We identify four major areas where changes have occurred that have affected young people: The family, the economy, the school, and immigration. In the project, we will analyze these areas both from the perspective of young people’s own resources, social networks, and social relations, and from the perspective of intergenerational processes and contextual circumstances, in particular via the school. We ask what social and ethnic inequalities among young people exist in present-day society according to five major themes: educational inequality, child poverty, school and well-being, ethnic integration, and family structure.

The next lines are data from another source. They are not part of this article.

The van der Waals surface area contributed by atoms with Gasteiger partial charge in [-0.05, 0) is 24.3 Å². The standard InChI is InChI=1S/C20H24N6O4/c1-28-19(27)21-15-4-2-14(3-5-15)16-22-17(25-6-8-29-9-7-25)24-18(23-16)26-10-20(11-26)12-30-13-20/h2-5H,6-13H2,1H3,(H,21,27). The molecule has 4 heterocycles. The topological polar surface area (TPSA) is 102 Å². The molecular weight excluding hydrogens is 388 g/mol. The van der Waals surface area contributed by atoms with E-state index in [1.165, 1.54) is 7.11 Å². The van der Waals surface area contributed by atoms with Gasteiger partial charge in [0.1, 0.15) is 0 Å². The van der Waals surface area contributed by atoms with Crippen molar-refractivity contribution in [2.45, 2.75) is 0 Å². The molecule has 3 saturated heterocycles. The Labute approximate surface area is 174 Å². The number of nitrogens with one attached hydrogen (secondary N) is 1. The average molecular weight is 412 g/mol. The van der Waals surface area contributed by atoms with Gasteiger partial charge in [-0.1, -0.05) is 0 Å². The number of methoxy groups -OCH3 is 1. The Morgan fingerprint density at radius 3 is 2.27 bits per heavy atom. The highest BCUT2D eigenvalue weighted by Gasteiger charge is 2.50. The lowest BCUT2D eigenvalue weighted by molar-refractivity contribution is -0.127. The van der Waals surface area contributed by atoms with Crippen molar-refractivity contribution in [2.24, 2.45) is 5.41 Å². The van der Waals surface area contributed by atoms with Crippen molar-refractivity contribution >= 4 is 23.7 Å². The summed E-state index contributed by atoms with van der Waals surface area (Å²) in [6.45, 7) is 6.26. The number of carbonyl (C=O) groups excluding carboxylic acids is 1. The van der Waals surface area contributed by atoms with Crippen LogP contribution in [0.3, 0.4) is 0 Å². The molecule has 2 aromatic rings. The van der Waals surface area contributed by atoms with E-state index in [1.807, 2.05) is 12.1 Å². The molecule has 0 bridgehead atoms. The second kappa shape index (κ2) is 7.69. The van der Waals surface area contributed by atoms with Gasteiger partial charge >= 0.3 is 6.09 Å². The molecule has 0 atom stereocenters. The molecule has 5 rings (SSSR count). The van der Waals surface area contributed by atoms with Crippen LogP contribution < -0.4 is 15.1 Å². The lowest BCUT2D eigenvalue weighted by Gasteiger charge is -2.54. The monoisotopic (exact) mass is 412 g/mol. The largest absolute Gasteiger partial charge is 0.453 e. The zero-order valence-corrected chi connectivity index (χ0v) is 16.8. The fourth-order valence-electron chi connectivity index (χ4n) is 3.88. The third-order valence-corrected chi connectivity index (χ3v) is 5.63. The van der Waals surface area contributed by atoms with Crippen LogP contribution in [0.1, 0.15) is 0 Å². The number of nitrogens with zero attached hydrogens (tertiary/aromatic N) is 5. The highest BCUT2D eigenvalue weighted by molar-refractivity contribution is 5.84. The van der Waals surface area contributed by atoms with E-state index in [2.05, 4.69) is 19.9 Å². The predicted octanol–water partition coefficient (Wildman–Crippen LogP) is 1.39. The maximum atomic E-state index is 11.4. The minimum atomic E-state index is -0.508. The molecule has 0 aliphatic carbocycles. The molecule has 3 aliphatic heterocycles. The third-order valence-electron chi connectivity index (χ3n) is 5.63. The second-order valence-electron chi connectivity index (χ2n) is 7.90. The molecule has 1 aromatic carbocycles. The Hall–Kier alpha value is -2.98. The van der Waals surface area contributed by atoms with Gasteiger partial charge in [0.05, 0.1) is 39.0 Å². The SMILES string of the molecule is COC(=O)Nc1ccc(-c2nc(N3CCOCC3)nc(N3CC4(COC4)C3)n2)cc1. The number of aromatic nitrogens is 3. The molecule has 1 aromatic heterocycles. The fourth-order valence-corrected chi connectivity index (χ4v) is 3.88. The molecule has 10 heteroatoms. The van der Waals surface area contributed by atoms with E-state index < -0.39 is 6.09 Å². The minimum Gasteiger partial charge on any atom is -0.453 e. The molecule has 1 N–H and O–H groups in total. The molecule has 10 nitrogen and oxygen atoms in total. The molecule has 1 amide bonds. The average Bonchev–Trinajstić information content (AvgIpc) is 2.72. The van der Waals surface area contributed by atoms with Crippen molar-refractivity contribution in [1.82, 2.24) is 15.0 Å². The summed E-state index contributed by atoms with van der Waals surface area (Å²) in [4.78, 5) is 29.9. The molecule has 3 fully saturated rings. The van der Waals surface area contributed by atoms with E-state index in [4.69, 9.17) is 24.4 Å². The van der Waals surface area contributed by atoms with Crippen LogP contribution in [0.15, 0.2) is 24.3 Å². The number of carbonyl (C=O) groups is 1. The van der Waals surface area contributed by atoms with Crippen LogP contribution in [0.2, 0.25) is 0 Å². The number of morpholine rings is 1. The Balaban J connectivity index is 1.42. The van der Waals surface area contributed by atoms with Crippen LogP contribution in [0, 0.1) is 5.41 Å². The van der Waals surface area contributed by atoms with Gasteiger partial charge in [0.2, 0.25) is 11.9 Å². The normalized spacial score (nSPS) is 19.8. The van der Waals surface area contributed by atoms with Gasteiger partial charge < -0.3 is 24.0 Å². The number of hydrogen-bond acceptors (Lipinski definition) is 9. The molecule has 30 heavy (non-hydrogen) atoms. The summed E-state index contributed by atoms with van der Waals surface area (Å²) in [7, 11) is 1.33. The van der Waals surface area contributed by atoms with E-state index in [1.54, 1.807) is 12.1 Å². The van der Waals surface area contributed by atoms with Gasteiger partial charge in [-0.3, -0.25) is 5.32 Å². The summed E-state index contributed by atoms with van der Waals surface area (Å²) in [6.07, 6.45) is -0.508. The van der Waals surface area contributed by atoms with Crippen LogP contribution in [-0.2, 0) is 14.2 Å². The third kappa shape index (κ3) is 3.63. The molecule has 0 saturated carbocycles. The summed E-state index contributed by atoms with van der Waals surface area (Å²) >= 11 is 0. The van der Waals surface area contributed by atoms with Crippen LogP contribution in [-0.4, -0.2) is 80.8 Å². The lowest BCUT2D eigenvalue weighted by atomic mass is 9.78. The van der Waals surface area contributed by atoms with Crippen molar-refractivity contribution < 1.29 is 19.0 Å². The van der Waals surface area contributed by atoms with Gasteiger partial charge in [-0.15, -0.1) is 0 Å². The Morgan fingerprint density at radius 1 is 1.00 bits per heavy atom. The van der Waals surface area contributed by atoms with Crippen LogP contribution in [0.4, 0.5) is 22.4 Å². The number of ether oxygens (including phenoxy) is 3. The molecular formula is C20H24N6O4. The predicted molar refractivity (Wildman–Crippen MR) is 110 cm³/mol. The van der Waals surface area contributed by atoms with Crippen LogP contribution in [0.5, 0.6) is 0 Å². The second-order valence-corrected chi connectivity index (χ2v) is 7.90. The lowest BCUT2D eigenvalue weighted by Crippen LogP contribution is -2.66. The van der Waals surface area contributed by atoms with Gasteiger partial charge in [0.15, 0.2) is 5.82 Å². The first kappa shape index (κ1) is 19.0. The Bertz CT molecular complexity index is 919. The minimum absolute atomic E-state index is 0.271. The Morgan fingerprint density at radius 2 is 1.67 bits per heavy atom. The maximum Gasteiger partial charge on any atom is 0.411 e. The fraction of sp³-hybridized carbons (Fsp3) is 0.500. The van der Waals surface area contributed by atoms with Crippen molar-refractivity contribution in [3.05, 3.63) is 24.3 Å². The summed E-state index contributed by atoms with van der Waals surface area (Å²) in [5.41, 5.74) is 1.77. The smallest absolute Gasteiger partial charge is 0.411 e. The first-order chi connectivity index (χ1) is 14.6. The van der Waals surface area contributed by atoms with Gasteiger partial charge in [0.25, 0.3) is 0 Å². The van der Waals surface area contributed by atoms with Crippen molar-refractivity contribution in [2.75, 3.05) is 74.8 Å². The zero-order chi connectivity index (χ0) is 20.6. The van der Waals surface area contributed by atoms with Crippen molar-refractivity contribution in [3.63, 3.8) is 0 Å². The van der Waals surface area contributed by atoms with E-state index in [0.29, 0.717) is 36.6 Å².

We will study the role of school segregation for social relations and ethnic integration; portray the situation for children in different family types and analyze how family life shapes their opportunities; establish how the mental well-being of young people depends on their social relations and network; and study child poverty from young people’s own perspective, asking whether economic vulnerability impacts social life, health and education.
We use both survey and register data, including multi-wave child surveys (LNU and ULF), and a brand new (and ongoing) panel survey (CILS4EU), which contains rich longitudinal multiple-source (child, parent, teacher, register) data on family situation, living conditions, social relations, health and well-being, as well as detailed measures of ethnic and social background. The project has, as an important feature, an internationally comparative dimension, involving directly comparable data (and collaborators) from Germany, England, and the Netherlands.